New BBC Boss Tells Staff Not to Air Their Political Views on Social Media

Published September 20th, 2020 - 06:56 GMT
Director-General Tim Davie (Twitter)
Director-General Tim Davie (Twitter)
"I do think the bar is higher for current affairs and news," he added.

New BBC Director-General Tim Davie has told staff not to air political views on social media when he started the job earlier this month and confirmed that new social media guidelines for the staffers would be released in the coming weeks.

Davie said journalists' use of social media is a cause for concern when it comes to impartiality, which he said was a "bedrock" for the corporation, Press Gazette reported.

"Impartiality is the bedrock of the BBC. It's utterly critical that looking forward people have total trust in the BBC. When you join the BBC, you know, you leave your party politics at the door," Davie said.

"I do think the bar is higher for current affairs and news," he added.

He also said he would not ban BBC journalists from using social media, but that the new guidelines would be about "making sure what people are doing on social media is helping us" in terms of maintaining impartiality.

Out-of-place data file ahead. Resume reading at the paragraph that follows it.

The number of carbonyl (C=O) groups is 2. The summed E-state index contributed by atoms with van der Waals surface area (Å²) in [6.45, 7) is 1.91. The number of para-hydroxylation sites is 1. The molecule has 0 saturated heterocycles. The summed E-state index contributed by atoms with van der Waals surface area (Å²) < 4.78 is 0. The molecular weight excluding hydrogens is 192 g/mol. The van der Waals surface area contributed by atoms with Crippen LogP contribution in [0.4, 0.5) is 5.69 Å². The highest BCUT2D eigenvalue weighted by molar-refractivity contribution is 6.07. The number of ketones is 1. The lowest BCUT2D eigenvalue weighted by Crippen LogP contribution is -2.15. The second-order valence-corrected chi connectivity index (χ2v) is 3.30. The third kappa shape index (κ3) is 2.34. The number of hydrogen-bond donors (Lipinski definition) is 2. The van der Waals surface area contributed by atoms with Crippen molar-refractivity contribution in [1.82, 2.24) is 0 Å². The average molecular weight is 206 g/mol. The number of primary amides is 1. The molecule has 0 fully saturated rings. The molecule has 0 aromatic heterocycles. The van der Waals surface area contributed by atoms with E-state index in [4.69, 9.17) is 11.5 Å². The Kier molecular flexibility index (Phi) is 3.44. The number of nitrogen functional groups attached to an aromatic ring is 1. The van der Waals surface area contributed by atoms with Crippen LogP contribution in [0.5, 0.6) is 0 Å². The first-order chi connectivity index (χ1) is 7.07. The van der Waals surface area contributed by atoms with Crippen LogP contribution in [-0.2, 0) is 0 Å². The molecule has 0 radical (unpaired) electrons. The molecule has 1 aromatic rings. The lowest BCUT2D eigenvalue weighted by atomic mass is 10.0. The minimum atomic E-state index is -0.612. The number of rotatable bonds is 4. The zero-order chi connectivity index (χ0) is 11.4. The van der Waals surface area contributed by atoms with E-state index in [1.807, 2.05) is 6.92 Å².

BBC star Gary Lineker takes pay cut 

The BBC's top earner Gary Lineker agreed to use social media responsibly and taken a pay-cut as the British broadcaster's new boss seeks to maintain trust in the body, whose publicly-funded model has been questioned by Prime Minister Boris Johnson.

Former England soccer player Lineker has attracted scrutiny from the broadcaster's critics for both his high pay package and his outspoken political views on social media that often criticise the government.

Davie said Lineker understood his social media responsibilities in agreeing on a new 5-year contract, which will see him take a 23 percent pay cut.

Lineker was paid around 1.75 million pounds ($2.20 million), the BBC's annual report in the financial year to March 31 showed on Tuesday, making him its highest-paid personality.

Lineker's pay-cut comes as the organisation's bosses also seek to cut headcount among senior management.

The number of senior managers earning over 150,000 pounds ($194,274) rose to over 100, the BBC's annual report showed, and BBC Chairman David Clementi said that the coronavirus crisis meant that the broadcaster had to save an extra 125 million pounds ($161.31 million).

The BBC said it had made continued progress on closing the gender pay gap, with a 55:45 split for men and women paid over 150,000 pounds ($194,274), compared to a 75:25 gap in 2016/17. 

The gender pay gap is now 6.2 percent, from 6.7 percent last year.

This article has been adapted from its original source.     

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